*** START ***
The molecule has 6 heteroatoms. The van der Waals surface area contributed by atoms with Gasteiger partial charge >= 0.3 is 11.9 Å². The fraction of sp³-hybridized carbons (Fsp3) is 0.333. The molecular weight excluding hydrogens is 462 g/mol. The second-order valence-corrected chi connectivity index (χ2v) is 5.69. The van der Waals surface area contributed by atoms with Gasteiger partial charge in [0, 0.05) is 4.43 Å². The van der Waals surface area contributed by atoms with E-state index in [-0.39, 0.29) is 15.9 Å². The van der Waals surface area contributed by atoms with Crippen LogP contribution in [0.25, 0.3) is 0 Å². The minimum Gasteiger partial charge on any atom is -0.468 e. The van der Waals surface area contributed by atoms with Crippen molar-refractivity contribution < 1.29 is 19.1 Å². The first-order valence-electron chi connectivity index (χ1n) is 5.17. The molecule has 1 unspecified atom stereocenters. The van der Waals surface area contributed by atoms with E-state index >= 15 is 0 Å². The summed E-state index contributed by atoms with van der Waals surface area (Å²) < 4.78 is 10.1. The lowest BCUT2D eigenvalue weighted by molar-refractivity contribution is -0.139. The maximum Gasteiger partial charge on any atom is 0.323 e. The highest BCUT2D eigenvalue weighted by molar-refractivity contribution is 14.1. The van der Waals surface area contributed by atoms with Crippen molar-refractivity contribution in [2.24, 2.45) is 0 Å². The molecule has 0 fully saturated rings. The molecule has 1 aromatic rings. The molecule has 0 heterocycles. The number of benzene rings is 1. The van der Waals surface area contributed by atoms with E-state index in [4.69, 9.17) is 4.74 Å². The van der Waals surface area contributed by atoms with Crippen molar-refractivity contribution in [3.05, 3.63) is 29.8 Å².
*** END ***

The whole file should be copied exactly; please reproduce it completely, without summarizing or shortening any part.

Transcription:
The molecule has 6 heteroatoms. The van der Waals surface area contributed by atoms with Gasteiger partial charge >= 0.3 is 11.9 Å². The fraction of sp³-hybridized carbons (Fsp3) is 0.333. The molecular weight excluding hydrogens is 462 g/mol. The second-order valence-corrected chi connectivity index (χ2v) is 5.69. The van der Waals surface area contributed by atoms with Gasteiger partial charge in [0, 0.05) is 4.43 Å². The van der Waals surface area contributed by atoms with E-state index in [-0.39, 0.29) is 15.9 Å². The van der Waals surface area contributed by atoms with Crippen LogP contribution in [0.25, 0.3) is 0 Å². The minimum Gasteiger partial charge on any atom is -0.468 e. The van der Waals surface area contributed by atoms with Crippen molar-refractivity contribution < 1.29 is 19.1 Å². The first-order valence-electron chi connectivity index (χ1n) is 5.17. The molecule has 1 unspecified atom stereocenters. The van der Waals surface area contributed by atoms with E-state index >= 15 is 0 Å². The summed E-state index contributed by atoms with van der Waals surface area (Å²) < 4.78 is 10.1. The lowest BCUT2D eigenvalue weighted by molar-refractivity contribution is -0.139. The maximum Gasteiger partial charge on any atom is 0.323 e. The highest BCUT2D eigenvalue weighted by molar-refractivity contribution is 14.1. The van der Waals surface area contributed by atoms with Crippen molar-refractivity contribution in [2.24, 2.45) is 0 Å². The molecule has 0 fully saturated rings. The molecule has 1 aromatic rings. The molecule has 0 heterocycles. The number of benzene rings is 1. The van der Waals surface area contributed by atoms with E-state index in [4.69, 9.17) is 4.74 Å². The van der Waals surface area contributed by atoms with Crippen molar-refractivity contribution in [3.05, 3.63) is 29.8 Å².